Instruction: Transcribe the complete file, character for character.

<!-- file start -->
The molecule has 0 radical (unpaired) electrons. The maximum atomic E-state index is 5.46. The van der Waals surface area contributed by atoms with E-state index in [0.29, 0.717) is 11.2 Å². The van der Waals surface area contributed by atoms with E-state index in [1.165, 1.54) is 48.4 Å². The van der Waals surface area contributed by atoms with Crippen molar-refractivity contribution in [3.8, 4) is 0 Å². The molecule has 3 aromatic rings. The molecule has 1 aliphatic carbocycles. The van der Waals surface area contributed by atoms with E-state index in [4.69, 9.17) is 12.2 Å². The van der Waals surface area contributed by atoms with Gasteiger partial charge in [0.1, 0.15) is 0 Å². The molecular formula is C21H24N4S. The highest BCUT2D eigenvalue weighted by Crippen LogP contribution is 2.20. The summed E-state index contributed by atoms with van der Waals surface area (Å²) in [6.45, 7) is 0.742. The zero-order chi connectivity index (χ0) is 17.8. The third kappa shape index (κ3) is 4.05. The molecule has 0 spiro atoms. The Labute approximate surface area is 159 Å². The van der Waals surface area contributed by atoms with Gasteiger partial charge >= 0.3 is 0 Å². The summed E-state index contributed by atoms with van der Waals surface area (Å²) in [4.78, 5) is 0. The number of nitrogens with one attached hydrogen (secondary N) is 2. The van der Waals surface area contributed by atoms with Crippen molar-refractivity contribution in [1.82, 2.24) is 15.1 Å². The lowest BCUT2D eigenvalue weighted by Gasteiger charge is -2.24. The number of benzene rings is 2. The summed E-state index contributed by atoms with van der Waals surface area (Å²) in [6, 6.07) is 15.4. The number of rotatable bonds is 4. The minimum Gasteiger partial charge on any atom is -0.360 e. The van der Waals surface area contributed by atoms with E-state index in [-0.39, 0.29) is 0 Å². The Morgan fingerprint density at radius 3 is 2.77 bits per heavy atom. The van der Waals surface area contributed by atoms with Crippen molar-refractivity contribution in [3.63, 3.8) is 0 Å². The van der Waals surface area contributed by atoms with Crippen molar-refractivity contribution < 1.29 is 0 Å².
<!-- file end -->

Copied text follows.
The molecule has 0 radical (unpaired) electrons. The maximum atomic E-state index is 5.46. The van der Waals surface area contributed by atoms with E-state index in [0.29, 0.717) is 11.2 Å². The van der Waals surface area contributed by atoms with E-state index in [1.165, 1.54) is 48.4 Å². The van der Waals surface area contributed by atoms with Crippen molar-refractivity contribution in [3.8, 4) is 0 Å². The molecule has 3 aromatic rings. The molecule has 1 aliphatic carbocycles. The van der Waals surface area contributed by atoms with E-state index in [4.69, 9.17) is 12.2 Å². The van der Waals surface area contributed by atoms with Gasteiger partial charge in [0.1, 0.15) is 0 Å². The molecular formula is C21H24N4S. The highest BCUT2D eigenvalue weighted by Crippen LogP contribution is 2.20. The summed E-state index contributed by atoms with van der Waals surface area (Å²) in [6.45, 7) is 0.742. The zero-order chi connectivity index (χ0) is 17.8. The third kappa shape index (κ3) is 4.05. The molecule has 0 spiro atoms. The Labute approximate surface area is 159 Å². The van der Waals surface area contributed by atoms with Gasteiger partial charge >= 0.3 is 0 Å². The summed E-state index contributed by atoms with van der Waals surface area (Å²) in [4.78, 5) is 0. The number of nitrogens with one attached hydrogen (secondary N) is 2. The van der Waals surface area contributed by atoms with Crippen molar-refractivity contribution in [1.82, 2.24) is 15.1 Å². The lowest BCUT2D eigenvalue weighted by Gasteiger charge is -2.24. The number of benzene rings is 2. The summed E-state index contributed by atoms with van der Waals surface area (Å²) in [6, 6.07) is 15.4. The number of rotatable bonds is 4. The minimum Gasteiger partial charge on any atom is -0.360 e. The van der Waals surface area contributed by atoms with E-state index in [-0.39, 0.29) is 0 Å². The Morgan fingerprint density at radius 3 is 2.77 bits per heavy atom. The van der Waals surface area contributed by atoms with Crippen molar-refractivity contribution in [3.63, 3.8) is 0 Å². The van der Waals surface area contributed by atoms with Crippen molar-refractivity contribution < 1.29 is 0 Å².